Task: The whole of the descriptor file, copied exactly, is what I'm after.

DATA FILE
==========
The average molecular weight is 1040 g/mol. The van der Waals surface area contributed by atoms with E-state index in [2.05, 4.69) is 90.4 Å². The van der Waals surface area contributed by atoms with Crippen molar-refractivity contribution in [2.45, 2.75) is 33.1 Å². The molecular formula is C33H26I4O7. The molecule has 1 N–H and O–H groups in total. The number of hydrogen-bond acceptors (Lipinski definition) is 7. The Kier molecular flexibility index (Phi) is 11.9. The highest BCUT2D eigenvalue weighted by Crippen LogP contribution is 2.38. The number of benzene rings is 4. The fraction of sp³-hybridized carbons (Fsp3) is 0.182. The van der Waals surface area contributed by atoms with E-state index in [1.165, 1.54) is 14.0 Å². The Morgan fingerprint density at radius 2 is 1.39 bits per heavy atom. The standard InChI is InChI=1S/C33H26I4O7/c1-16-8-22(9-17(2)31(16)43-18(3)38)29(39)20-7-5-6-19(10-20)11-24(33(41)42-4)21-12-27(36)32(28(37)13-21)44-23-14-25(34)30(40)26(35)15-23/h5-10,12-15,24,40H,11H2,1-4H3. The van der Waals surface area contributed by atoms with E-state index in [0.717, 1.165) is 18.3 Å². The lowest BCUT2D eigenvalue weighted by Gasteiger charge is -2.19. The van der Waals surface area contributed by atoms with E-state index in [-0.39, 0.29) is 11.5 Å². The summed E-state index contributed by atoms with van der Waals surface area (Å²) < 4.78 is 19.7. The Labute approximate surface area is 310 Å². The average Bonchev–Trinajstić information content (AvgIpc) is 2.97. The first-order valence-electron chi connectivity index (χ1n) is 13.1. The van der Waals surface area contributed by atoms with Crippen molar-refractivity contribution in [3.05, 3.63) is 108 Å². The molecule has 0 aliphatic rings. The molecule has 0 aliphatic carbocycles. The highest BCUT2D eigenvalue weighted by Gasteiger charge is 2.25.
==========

The average molecular weight is 1040 g/mol. The van der Waals surface area contributed by atoms with E-state index in [2.05, 4.69) is 90.4 Å². The van der Waals surface area contributed by atoms with Crippen molar-refractivity contribution in [2.45, 2.75) is 33.1 Å². The molecular formula is C33H26I4O7. The molecule has 1 N–H and O–H groups in total. The number of hydrogen-bond acceptors (Lipinski definition) is 7. The Kier molecular flexibility index (Phi) is 11.9. The highest BCUT2D eigenvalue weighted by Crippen LogP contribution is 2.38. The number of benzene rings is 4. The fraction of sp³-hybridized carbons (Fsp3) is 0.182. The van der Waals surface area contributed by atoms with E-state index in [1.165, 1.54) is 14.0 Å². The Morgan fingerprint density at radius 2 is 1.39 bits per heavy atom. The standard InChI is InChI=1S/C33H26I4O7/c1-16-8-22(9-17(2)31(16)43-18(3)38)29(39)20-7-5-6-19(10-20)11-24(33(41)42-4)21-12-27(36)32(28(37)13-21)44-23-14-25(34)30(40)26(35)15-23/h5-10,12-15,24,40H,11H2,1-4H3. The van der Waals surface area contributed by atoms with E-state index in [0.717, 1.165) is 18.3 Å². The lowest BCUT2D eigenvalue weighted by Gasteiger charge is -2.19. The van der Waals surface area contributed by atoms with E-state index in [-0.39, 0.29) is 11.5 Å². The summed E-state index contributed by atoms with van der Waals surface area (Å²) < 4.78 is 19.7. The Labute approximate surface area is 310 Å². The average Bonchev–Trinajstić information content (AvgIpc) is 2.97. The first-order valence-electron chi connectivity index (χ1n) is 13.1. The van der Waals surface area contributed by atoms with Crippen molar-refractivity contribution in [3.05, 3.63) is 108 Å². The molecule has 0 aliphatic rings. The molecule has 0 aliphatic carbocycles. The highest BCUT2D eigenvalue weighted by Gasteiger charge is 2.25.